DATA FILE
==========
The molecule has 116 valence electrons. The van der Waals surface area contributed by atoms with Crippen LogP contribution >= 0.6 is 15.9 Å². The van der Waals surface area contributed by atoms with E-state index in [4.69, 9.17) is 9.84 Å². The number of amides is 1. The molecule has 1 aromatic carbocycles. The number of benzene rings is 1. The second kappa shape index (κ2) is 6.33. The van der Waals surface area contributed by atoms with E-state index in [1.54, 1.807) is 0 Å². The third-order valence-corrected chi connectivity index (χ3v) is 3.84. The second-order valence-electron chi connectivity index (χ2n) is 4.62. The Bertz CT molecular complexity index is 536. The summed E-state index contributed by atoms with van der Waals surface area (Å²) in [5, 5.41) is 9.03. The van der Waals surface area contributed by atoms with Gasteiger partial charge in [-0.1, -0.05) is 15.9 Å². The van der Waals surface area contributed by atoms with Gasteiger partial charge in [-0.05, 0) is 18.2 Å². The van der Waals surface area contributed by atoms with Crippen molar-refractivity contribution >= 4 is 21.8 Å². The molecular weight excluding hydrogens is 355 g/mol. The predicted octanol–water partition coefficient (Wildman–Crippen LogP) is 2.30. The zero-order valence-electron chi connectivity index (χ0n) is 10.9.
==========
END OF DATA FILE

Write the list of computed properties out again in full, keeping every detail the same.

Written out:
The molecule has 116 valence electrons. The van der Waals surface area contributed by atoms with Crippen LogP contribution >= 0.6 is 15.9 Å². The van der Waals surface area contributed by atoms with E-state index in [4.69, 9.17) is 9.84 Å². The number of amides is 1. The molecule has 1 aromatic carbocycles. The number of benzene rings is 1. The second kappa shape index (κ2) is 6.33. The van der Waals surface area contributed by atoms with E-state index in [1.54, 1.807) is 0 Å². The third-order valence-corrected chi connectivity index (χ3v) is 3.84. The second-order valence-electron chi connectivity index (χ2n) is 4.62. The Bertz CT molecular complexity index is 536. The summed E-state index contributed by atoms with van der Waals surface area (Å²) in [5, 5.41) is 9.03. The van der Waals surface area contributed by atoms with Gasteiger partial charge in [-0.1, -0.05) is 15.9 Å². The van der Waals surface area contributed by atoms with Gasteiger partial charge in [-0.05, 0) is 18.2 Å². The van der Waals surface area contributed by atoms with Crippen molar-refractivity contribution >= 4 is 21.8 Å². The molecular weight excluding hydrogens is 355 g/mol. The predicted octanol–water partition coefficient (Wildman–Crippen LogP) is 2.30. The zero-order valence-electron chi connectivity index (χ0n) is 10.9.